Merck’s investigational pneumococcal vaccine V116 matched Pfizer’s Prevnar 20 vaccine in efficacy and safety, according to data from a Phase 3 trial released Tuesday morning.

The trial, STRIDE-3, found that V116 provided non-inferior immune responses to Prevnar 20, which was just approved by the Food and Drug Administration in April for use in children and infants.

In particular, V116 evoked an immune response that was superior for 10 out of 11 serotypes, which was measured by serotype-specific opsonophagocytic activity (OPA) geometric mean titers (GMTs).

Those serotypes that V116 targets reportedly cause about 83% of pneumococcal disease in older people, according to the Centers for Disease Control and Prevention (CDC). 

Pneumococcal disease is an umbrella term for illnesses caused by the Streptococcus pneumoniae bacteria, ranging from sinus infections and pneumonia to blood infections.

In elderly or immunocompromised patients, pneumococcal disease can lead to serious complications like meningitis, pneumonia and bacteremia.

This would make V116 the first pneumococcal vaccine that specifically targets adults, Merck said in a company press release.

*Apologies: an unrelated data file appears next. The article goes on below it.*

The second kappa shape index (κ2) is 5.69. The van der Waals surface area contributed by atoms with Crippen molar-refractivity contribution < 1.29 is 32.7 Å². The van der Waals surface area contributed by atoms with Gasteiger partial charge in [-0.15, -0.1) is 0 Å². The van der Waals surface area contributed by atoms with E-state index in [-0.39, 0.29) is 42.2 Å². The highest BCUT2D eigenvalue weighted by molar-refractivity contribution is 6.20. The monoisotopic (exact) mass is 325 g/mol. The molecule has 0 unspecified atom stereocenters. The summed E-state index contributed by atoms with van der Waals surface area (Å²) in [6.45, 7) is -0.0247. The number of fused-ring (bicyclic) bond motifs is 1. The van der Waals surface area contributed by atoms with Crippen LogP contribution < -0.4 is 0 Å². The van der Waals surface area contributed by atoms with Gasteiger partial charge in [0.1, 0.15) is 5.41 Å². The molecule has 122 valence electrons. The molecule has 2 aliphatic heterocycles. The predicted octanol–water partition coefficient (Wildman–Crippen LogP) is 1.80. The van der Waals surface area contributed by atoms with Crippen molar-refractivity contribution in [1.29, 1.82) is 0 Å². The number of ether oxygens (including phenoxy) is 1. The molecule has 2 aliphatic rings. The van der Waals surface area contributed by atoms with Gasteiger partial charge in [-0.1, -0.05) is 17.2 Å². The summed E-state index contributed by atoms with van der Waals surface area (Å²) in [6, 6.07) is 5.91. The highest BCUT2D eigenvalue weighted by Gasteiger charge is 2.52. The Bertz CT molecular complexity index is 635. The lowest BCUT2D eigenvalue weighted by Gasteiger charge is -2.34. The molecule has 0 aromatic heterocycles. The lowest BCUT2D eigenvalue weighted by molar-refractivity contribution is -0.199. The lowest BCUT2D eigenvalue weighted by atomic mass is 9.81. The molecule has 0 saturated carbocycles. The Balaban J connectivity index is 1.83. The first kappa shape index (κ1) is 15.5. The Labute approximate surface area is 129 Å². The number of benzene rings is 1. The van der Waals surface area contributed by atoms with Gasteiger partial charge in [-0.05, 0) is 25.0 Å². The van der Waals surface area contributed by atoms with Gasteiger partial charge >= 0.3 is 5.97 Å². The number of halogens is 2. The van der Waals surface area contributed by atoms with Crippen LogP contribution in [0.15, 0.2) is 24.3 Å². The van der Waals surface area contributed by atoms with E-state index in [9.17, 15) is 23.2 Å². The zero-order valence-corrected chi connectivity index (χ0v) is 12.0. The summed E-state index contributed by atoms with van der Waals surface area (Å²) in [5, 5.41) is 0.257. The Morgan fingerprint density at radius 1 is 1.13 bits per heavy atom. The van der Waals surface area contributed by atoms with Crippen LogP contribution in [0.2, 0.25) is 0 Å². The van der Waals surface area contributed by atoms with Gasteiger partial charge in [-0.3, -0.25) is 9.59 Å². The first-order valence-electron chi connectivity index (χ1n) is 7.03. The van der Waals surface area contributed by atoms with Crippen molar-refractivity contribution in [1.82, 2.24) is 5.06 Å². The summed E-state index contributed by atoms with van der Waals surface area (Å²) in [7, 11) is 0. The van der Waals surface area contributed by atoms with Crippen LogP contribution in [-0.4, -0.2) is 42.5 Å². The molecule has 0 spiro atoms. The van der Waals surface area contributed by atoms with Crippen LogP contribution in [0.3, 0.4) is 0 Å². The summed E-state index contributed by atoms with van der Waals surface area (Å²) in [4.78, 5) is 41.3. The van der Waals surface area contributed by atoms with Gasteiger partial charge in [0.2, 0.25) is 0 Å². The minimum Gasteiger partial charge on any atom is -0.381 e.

“These results provide strong evidence to support the immunogenicity of V116 compared to the standard of care in the prevention of invasive pneumococcal disease and pneumococcal pneumonia in adults,” stated Dr. Eliav Barr, SVP, head of global clinical development and chief medical officer at Merck Research Laboratories.

The data release marks V116’s rise as a potential competitor to Prevnar 20, which is currently in command of the pneumococcal vaccine market. 

However, other players like GSK have been aiming to take a bite of the market as well, with the British pharma giant acquiring Affinivax for $2.1 billion upfront in 2022. That deal gave GSK access to Affinavix’s 24-valent pneumococcal vaccine, AFX3772.

In addition, Vaxcyte reported positive data in April from a Phase 2 study of VAX-24, its own 24-valent pneumococcal vaccine.

The STRIDE-3 data also comes on the heels of an FDA rejection of Merck’s chronic cough drug, gefapixant. An FDA committee voted 12-1 against the drug, pointing to the marginal clinical benefit provided.

Still, Merck is banking on the strong results in STRIDE-3 and will seek approval for V116, though it did not state when that would be. Merck noted it would be sharing the STRIDE-3 data with global regulators.

Dr. Sady Alpizar, principal investigator of STRIDE-3, added that these results demonstrate that V116 has the potential to help prevent invasive pneumococcal disease among vulnerable populations.